my week in writing

Things keeping my writing happening this week:

1. Numbered to-do lists: discrete tasks, numbered so I don't have to make any decisions about what to do next when I finish an item.

2. Turning off the wi-fi. Amazing what I can do in a few hours sans wifi if I've had a good night's sleep. Usually, my so-called-breaks involve internet readings, so effectively they aren't a break for my eyes or my focus. But with the wifi off, my breaks involved actual mental break activities like jumping jacks and making a smoothie.

Reading This Week

Writing a novel via email—whoa! Part of me loves the serialized-esque nature of the writing process, and part of me thinks I should write more on the fly, using emails to myself as a way to freewrite.


my week in writing: the end

This week, I've been struggling to write a short conclusion for my dissertation. I'm intimidated that it's the last thing and that it will be set in stone by Monday.

To facilitate the teeth pulling, I talked it through with friends, turned off my computer, and made myself free write.

Then, on another day when I already had the gist of it down, I turned off my internet at the router, left my phone behind, and worked in another room. I could still check the internet If I wanted, but I had get up and walk to the router or phone to do it. No fooling myself that I was still working. (This strategy worked so well to quiet my mind—much more than just turning off my laptop's wifi—that I'm thinking of doing it every day.)

At one point I started to message a friend to talk through my thinking, but I realized that, duh, the internet was off. So I literally wrote my note to him in my word document: “Hey sounds like a fun evening! So I’m thinking about…but it isn't quite what I mean so....” 


Gretchen Rubin has a theory that people are generally finishers or openers. In some aspects of daily life, I'm probably a finisher, but ending my dissertation has made me feel anxious, and I can't quite get to the last sentence yet. Just the thought of writing the very last sentence—and not being able to change it after Monday—yikes!

I'm not usually a person who writes to a deadline unless it's self-imposed, but I think the deadline to submit my final pdf is something I need to help me let go, move on, open life's next chapter.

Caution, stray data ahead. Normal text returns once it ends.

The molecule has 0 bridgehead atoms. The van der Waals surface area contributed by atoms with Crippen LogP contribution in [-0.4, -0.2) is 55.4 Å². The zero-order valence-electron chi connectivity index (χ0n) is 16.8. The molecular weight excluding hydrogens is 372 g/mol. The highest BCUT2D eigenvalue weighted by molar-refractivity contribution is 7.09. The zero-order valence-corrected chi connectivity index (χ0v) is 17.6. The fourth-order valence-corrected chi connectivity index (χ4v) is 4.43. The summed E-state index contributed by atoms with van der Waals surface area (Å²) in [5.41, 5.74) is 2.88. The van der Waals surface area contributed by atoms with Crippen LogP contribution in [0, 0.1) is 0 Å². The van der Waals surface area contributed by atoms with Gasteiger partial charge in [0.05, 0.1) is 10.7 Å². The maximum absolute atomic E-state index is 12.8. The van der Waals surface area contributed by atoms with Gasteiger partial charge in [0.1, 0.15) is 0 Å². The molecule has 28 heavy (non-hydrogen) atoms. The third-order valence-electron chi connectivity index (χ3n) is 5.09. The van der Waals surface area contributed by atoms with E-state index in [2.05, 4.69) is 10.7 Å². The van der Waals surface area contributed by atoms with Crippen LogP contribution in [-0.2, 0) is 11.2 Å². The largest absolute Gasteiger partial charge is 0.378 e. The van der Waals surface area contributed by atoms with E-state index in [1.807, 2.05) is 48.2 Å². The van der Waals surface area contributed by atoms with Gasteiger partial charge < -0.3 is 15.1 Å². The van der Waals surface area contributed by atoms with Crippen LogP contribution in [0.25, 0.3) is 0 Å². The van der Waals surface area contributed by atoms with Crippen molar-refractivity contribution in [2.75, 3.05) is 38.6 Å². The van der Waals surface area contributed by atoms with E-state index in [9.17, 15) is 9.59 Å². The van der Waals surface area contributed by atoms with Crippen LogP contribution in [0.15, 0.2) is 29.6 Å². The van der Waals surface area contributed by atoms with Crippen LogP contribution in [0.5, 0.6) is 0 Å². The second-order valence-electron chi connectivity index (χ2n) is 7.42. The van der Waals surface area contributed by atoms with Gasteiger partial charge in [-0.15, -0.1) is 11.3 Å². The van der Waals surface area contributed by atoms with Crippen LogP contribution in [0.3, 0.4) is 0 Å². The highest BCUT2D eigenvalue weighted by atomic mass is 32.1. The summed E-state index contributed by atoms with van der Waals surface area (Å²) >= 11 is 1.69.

my week in writing: a success and a fail

I thought I had escaped winter unscathed. My son has been snotting on me since October but SPRING IS SO CLOSE.

It was not to be.

However, I did have a strategy success in spite of my cold: I save easy tasks for when I'm under the weather or when my brain is tired of hard thinking. So I did the oh-so-tedious but able-to-be-done-by-a-sickie task of proofreading my dissertation's footnotes to find any omissions in my list of works cited. While I'm not very concerned about typos in a dissertation, I feel that, if I cite a committee member, maybe just maybe their article should appear in said works cited (oops!).

One strategy fail: Sometimes I bribe myself into motivation by going to a coffee shop, but while trying to read in one, I was reminded that I can never comprehend academic work (especially in an unfamiliar discipline) with all that buzz going on.

I also made lots of longhand notes toward my current book project. I'm trying a new-to-me strategy of writing my main arguments in detail, like polished little abstracts. I don't usually begin projects with arguments in hand, but since this project is rooted in specific ones I want to make, I think refining those arguments could be helpful.

Reading This Week

Good article from Chronicle Vitae on scholarly writing. Key takeaway 1: if you want to publish in the trade (rather than with an academic press), frame your argument around "narrative as well as the human drama at the core of narrative." Key takeaway 2: be wary of transferring the repetition of lecturing into your writing.

And I love Kelly J. Baker's concept of a boom project: "If I’m writing a boom project instead of a book, I’m aiming for resonance, presence, and force. I’m aiming for impact and intelligence and empathy. I’m aiming to analyze those hard and overlooked truths of our world while maintaining my hope for change."